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Abstract

  1. Top of page
  2. Abstract
  3. Does Size Matter?
  4. The Final Rule
  5. Regulation and Authority
  6. Volume Versus Out comes
  7. References

A new study challenges the CMS decision to lower a center's annual number of acceptable heart transplants, but does lower volume really mean increased mortality?

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Does Size Matter?

  1. Top of page
  2. Abstract
  3. Does Size Matter?
  4. The Final Rule
  5. Regulation and Authority
  6. Volume Versus Out comes
  7. References

The relationship between low volume and patient outcome in transplantation has long been a topic of research and discussion, as well as an emotional issue affecting center prestige and income. Although some studies have pointed to improved survival and fewer complications in centers with a high volume,1–4 there are those who contend that volume and outcome alone don't address crucial issues such as access to transplantation, socioeconomic status, and transplant rates for under-represented minorities.

Although the debate pertains to all areas of transplantation, heart procedures drew national attention earlier this year when a team from Johns Hopkins School of Medicine presented their research findings at the 44th Annual Meeting of the Society of Thoracic Surgeons in Fort Lauderdale, Fla. In a review of 14,401 heart-transplant patient records in the U.S. between 1999 and 2006, the researchers found that death rates at one month and one year after transplantation increased steadily at hospitals that performed fewer than 14 heart transplants a year. While the overall average death rate at one year after surgery was 12.6%, patients had a 16% greater chance of dying in a hospital that performed fewer than five heart transplants per year and had the best chances of survival in centers that performed more than 40 heart transplants per year.

The Final Rule

  1. Top of page
  2. Abstract
  3. Does Size Matter?
  4. The Final Rule
  5. Regulation and Authority
  6. Volume Versus Out comes
  7. References

The Final Rule Conditions of Participation published last year by the Centers for Medicare & Medicaid Services (CMS) required a minimum volume of 10 heart transplants a year for CMS approval and reapproval. Prior to the Final Rule, the minimum CMS heart transplant requirement was 12. “Our results clearly demonstrate that current standards have been arbitrarily set too low,” says John Conte, MD, director of Heart and Lung Transplantation at The Johns Hopkins Hospital in Baltimore. “I have no idea why they would lower it. If anything, they ought to raise it.”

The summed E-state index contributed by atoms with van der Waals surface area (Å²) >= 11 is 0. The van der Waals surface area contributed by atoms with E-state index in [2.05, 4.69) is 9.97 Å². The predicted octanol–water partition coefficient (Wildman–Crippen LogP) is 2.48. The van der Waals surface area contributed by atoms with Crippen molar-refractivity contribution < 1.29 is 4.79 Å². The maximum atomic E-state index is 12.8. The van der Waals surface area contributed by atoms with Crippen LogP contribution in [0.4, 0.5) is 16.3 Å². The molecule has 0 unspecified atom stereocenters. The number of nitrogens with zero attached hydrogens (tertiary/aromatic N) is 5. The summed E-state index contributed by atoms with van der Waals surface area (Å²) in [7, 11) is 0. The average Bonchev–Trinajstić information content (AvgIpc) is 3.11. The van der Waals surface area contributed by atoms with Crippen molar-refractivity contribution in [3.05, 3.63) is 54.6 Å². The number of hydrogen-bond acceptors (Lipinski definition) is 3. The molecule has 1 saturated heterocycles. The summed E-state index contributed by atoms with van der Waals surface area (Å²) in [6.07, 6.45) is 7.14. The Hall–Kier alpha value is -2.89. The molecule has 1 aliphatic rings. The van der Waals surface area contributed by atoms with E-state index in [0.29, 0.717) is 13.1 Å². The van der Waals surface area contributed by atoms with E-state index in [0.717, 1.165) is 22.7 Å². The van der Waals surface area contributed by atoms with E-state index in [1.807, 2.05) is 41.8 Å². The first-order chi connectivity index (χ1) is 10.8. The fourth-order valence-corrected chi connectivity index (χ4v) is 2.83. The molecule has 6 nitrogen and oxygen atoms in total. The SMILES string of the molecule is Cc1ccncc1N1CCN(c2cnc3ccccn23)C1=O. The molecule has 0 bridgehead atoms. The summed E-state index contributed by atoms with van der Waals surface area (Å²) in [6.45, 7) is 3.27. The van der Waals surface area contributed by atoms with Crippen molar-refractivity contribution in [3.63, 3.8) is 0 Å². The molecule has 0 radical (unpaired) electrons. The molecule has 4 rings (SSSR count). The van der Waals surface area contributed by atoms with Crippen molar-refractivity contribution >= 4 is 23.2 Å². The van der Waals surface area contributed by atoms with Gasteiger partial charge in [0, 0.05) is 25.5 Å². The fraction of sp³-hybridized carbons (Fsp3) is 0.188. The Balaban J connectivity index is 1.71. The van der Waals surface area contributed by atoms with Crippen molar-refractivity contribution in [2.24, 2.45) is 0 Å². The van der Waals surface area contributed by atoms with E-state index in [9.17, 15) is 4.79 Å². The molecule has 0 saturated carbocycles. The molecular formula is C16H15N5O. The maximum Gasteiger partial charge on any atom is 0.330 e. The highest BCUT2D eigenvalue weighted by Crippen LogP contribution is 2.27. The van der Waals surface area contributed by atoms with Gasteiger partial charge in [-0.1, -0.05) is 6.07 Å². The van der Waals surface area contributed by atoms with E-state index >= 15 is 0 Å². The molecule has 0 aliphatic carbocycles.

Jeannie Miller, acting director of the Clinical Standards Group in the CMS Office of Clinical Standards and Quality, was one of the Final Rule authors. She notes that the original minimum requirement of 12 was arbitrarily set and that the current designation of 10 was chosen because “we wanted to stay as close to the current requirements as we could so as not to have a negative impact on centers. We were concerned that if we had too high a volume requirement, it could impede beneficiary access to transplants and transplant services.”

The statistics gathered by the Johns Hopkins team indicate that 45% of all heart transplant hospitals (including those not receiving federal reimbursement) perform fewer than 10 transplants a year. Hamilton says that, “based on the new rule and strengthened CMS oversight, we believe that by the end of 2008 transplant centers will have made strides to increase their volume, and there will be fewer transplant programs performing less than 10 transplants per year.”

Regulation and Authority

  1. Top of page
  2. Abstract
  3. Does Size Matter?
  4. The Final Rule
  5. Regulation and Authority
  6. Volume Versus Out comes
  7. References

Authority over heart transplant programs has been in a transitional process from the previous National Coverage Determinations (NCD) regulations to the new Conditions of Participation, says Hamilton. Under the NCD, CMS requested via letter that several programs submit Corrective Action Plans, under which those programs now operate. “CMS is tracking and reviewing, on a periodic basis, the volume and outcome data of transplant programs,” he says.